Bethany says

September 14, 2016 at 10:09 pmOh Denise, I am SO thrilled to hear that he’s learning and understanding with Math Mammoth! That’s such great news! I can only imagine how difficult it is to find something that works when your child struggles with Dyscalculia. I’m so thankful that Math Mammoth has done the trick! 🙂 Thanks for sharing your experience with others!

Brandy says

January 21, 2017 at 1:55 pmMath Mammoth was the first piece of curriculum I decided on 7 years ago when we decided to pull our daughter out of public school, and we’ve been loving it ever since! Note: My experience is with the old version since the new wasn’t complete back when I bought the entire digital bundle.

It’s definitely a rigorous curriculum, but I wouldn’t call that a drawback in the least. My daughter went straight from the old version of Math Mammoth 6 last year to Foerster’s Algebra 1 this year with no issues at all. Unfortunately, I can’t speak for the new version or the 7th grade level.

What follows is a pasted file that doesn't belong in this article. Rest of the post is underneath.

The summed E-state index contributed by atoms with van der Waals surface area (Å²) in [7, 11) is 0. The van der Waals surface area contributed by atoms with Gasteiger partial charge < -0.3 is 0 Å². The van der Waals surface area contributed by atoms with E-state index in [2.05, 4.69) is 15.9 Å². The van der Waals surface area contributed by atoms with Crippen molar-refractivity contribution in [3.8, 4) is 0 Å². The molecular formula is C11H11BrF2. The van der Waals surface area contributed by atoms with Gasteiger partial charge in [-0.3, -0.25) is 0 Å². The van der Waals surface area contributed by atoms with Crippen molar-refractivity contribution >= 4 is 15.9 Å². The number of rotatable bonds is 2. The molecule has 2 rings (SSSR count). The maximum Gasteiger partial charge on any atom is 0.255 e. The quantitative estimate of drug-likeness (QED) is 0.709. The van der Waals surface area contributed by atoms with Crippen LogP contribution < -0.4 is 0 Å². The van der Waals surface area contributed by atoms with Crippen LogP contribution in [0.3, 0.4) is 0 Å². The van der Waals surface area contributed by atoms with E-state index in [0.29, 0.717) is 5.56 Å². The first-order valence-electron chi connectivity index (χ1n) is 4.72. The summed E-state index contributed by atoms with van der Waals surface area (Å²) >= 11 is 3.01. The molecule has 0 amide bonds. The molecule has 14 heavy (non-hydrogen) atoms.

Our experiences with independence have also been different. All three of my children (the boys are 10 and 8) have been entirely independent with this curriculum. The instruction on the page is clear and concise enough that they can learn the objectives without my help. And I feel there’s enough practice on the page to ensure they really do understand. Though, I will agree that the pages are busy and full. My kids have adapted to that and can do 2-3 pages without stress now, but in the first grade level we did have to break the math lesson up into smaller chunks. I should also mention, only my youngest actually enjoys math, so it’s really saying a lot about this curriculum that we’ve stuck with it.